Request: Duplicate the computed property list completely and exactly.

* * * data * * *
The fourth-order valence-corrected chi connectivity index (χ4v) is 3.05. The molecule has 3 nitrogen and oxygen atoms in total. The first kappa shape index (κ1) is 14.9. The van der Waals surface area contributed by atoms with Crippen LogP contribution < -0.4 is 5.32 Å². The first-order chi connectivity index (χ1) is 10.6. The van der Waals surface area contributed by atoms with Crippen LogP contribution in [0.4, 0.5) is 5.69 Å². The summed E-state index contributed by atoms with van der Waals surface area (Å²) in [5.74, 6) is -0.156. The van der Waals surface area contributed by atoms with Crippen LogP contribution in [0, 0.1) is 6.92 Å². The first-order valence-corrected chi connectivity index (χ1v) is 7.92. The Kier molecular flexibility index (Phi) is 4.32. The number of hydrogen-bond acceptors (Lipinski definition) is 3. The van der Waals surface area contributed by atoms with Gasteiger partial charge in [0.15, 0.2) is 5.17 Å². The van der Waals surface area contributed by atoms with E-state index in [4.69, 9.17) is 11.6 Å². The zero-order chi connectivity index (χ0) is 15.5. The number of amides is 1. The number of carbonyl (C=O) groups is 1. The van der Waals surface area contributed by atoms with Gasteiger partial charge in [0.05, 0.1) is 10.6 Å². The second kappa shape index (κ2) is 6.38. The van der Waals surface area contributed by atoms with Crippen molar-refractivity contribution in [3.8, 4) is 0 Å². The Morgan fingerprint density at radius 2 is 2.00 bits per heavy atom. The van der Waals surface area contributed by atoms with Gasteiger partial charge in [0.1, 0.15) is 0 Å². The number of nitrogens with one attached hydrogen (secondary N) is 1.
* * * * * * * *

The fourth-order valence-corrected chi connectivity index (χ4v) is 3.05. The molecule has 3 nitrogen and oxygen atoms in total. The first kappa shape index (κ1) is 14.9. The van der Waals surface area contributed by atoms with Crippen LogP contribution < -0.4 is 5.32 Å². The first-order chi connectivity index (χ1) is 10.6. The van der Waals surface area contributed by atoms with Crippen LogP contribution in [0.4, 0.5) is 5.69 Å². The summed E-state index contributed by atoms with van der Waals surface area (Å²) in [5.74, 6) is -0.156. The van der Waals surface area contributed by atoms with Crippen LogP contribution in [0, 0.1) is 6.92 Å². The first-order valence-corrected chi connectivity index (χ1v) is 7.92. The Kier molecular flexibility index (Phi) is 4.32. The number of hydrogen-bond acceptors (Lipinski definition) is 3. The van der Waals surface area contributed by atoms with Gasteiger partial charge in [0.15, 0.2) is 5.17 Å². The van der Waals surface area contributed by atoms with E-state index in [4.69, 9.17) is 11.6 Å². The zero-order chi connectivity index (χ0) is 15.5. The number of amides is 1. The number of carbonyl (C=O) groups is 1. The van der Waals surface area contributed by atoms with Gasteiger partial charge in [0.05, 0.1) is 10.6 Å². The second kappa shape index (κ2) is 6.38. The van der Waals surface area contributed by atoms with Crippen molar-refractivity contribution in [3.8, 4) is 0 Å². The Morgan fingerprint density at radius 2 is 2.00 bits per heavy atom. The van der Waals surface area contributed by atoms with Gasteiger partial charge in [0.1, 0.15) is 0 Å². The number of nitrogens with one attached hydrogen (secondary N) is 1.